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Frequently asked questions

Here are eight frequently asked questions that relate to ISO 26000. Feel free to suggest additional questions.

Question 1. Is ISO 26000 a standard, a guidance standard, a certifiable standard, a requirement standard?

ISO 26000 is an International Standard offering guidance, similar to many other ISO-standards offering guidance through recommendations (shoulds). There are many types of ISO-deliverables, e.g standard and technical report, but there is no deliverable called “an ISO guidance document”. An ISO-Standard does not have to contain requirements (shalls) in order to be an International Standard. ISO 26000 is not a requirement standard and is not certifiable.

Question 2. Is ISO 26000 an ISO management system standard (mss)?

No. In order to develop a MSS it must be a part of the New Work Item Proposal (NWIP). It was not. The NWIP stated that ISO 26000 was not to be in conflict with existing ISO-standards. The standard was to “operationalize SR” and “emphasize performance results and improvement”. The drafters decided that one efficient way to fulfill these expectations was to use relevant parts of a management system standard approach when drafting clause 7 of ISO 26000. The aim was to facilitate for users of MSS such as ISO 14001 or ISO 9001. ISO IVA26 was developed to facilitate reading ISO 26000 with an ISO management system standard.

Question 3. How can I get an international ISO 26000 certification?

You can not. ISO 26000 was not developed as a requirement standard using “shalls”. It was developed as standard offering guidance through recommendations “shoulds”. There is no international accreditation scheme connected to ISO 26000 which is why it is technically not possible to be internationally certified. There are national and regional certification (or accreditation) schemes that verify compliance against local standards inspired by ISO 26000. If you choose to certify your organisation against any such local standard you can not claim to be certified to ISO 26000, only to the local standard.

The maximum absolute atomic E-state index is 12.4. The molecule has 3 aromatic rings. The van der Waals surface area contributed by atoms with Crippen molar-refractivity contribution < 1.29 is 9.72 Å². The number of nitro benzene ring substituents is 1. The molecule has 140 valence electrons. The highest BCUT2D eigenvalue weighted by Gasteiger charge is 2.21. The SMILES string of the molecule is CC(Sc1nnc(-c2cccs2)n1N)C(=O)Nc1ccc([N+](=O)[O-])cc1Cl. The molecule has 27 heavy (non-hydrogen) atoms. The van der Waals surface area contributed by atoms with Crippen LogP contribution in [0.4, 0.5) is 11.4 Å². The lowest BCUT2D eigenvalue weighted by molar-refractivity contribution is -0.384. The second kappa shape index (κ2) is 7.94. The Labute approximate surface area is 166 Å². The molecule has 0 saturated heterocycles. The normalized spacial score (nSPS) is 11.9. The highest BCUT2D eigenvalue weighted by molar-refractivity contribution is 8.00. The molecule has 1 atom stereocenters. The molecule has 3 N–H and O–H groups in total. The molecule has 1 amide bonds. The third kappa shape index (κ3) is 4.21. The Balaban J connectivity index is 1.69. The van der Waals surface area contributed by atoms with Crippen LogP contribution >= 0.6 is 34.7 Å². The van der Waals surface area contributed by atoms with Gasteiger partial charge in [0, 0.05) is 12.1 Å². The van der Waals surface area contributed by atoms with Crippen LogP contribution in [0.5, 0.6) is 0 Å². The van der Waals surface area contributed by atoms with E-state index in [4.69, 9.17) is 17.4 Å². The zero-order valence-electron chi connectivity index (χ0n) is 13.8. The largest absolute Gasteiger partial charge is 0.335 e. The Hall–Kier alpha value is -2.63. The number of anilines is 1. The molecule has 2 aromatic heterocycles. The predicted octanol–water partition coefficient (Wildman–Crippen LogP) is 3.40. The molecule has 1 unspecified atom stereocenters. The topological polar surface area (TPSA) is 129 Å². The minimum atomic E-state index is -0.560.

Question 4. Can my organisation voluntarily chose to exchange all “shoulds” to “shalls” in the ISO 26000 standard and then ask a credible body to audit or verify our compliance to this “our own requirements based on ISO 26000”? The auditor then makes a statement regarding what we did and what was found. Would that be OK?

This is an audit report, or self-declaration, and not ISO-certification. If your organisation is transparent and stick to the agreed intended use in ISO 26000 you should be fine.

Question 5. Why should I not speak of “implementing ISO 26000”?

The word implementation is not fully correct to use in relation to guidance. You implement your decided actions and behaviors, not the 400+ recommendations in ISO 26000 that has guided your decisions. The important thing is how you manage your impacts, your contribution to sustainable development, not which tools you have used.

Question 6. Is there a lot of misuse of ISO 26000?

No. So far the we know of approximately 40 cases of misuses since its publication. A majority of these are consultants and certification agencies trying to portray ISO 26000 related services under a flag of certification.

Question 7. Can I use ISO 26000 in business to business contracts and in legislation?

ISO 26000 “is not intended or appropriate for certification purposes or regulatory or contractual use.”. The standard is not suitable for regulatory or contractual use. It is possible, in both contracts and legislation, to decide to use any part of the 400+ recommendations in ISO 26000 and reword into agreed requirements. In such case the parties to the contract or the law maker can not say that the text or requirement is from ISO 26000, as it is not.

Question 8. ISO has developed more than 20 000 standards since 1947 and almost all of these are “technical”. I have heard that ISO is now developing “societal standards” and if so, is that an appropriate task for ISO?

ISO develops standards that its members call for and deem globally relevant. ISO does not produce “societal standards” or even “technical standards”. Instead, ISO and the NSBs coordinate technical work to produce standards and other deliverables. Over the past years ISO has started to explain how the voluntary use of standards contributes to the three dimensions of sustainable development: environmental, social, economic. ISO standards per se do not set societal/social standards or requirements, but can voluntarily be used in legal or other requirements set by users of standards.